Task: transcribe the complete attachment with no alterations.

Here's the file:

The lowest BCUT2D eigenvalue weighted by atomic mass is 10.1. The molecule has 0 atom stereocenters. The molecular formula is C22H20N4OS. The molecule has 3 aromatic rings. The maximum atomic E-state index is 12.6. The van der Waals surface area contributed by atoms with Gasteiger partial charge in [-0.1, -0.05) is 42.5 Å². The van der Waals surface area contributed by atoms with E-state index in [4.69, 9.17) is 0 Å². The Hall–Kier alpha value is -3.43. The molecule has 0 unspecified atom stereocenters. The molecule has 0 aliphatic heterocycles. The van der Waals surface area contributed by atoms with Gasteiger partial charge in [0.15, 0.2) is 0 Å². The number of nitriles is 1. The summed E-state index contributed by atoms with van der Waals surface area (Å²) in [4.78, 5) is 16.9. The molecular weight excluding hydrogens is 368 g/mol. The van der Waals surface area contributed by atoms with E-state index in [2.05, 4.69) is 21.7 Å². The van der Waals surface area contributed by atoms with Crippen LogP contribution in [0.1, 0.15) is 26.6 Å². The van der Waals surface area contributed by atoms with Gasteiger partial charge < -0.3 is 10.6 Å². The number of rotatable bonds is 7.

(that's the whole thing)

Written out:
The lowest BCUT2D eigenvalue weighted by atomic mass is 10.1. The molecule has 0 atom stereocenters. The molecular formula is C22H20N4OS. The molecule has 3 aromatic rings. The maximum atomic E-state index is 12.6. The van der Waals surface area contributed by atoms with Gasteiger partial charge in [-0.1, -0.05) is 42.5 Å². The van der Waals surface area contributed by atoms with E-state index in [4.69, 9.17) is 0 Å². The Hall–Kier alpha value is -3.43. The molecule has 0 unspecified atom stereocenters. The molecule has 0 aliphatic heterocycles. The van der Waals surface area contributed by atoms with Gasteiger partial charge in [0.15, 0.2) is 0 Å². The number of nitriles is 1. The summed E-state index contributed by atoms with van der Waals surface area (Å²) in [4.78, 5) is 16.9. The molecular weight excluding hydrogens is 368 g/mol. The van der Waals surface area contributed by atoms with E-state index in [2.05, 4.69) is 21.7 Å². The van der Waals surface area contributed by atoms with Crippen LogP contribution in [0.1, 0.15) is 26.6 Å². The van der Waals surface area contributed by atoms with Gasteiger partial charge < -0.3 is 10.6 Å². The number of rotatable bonds is 7.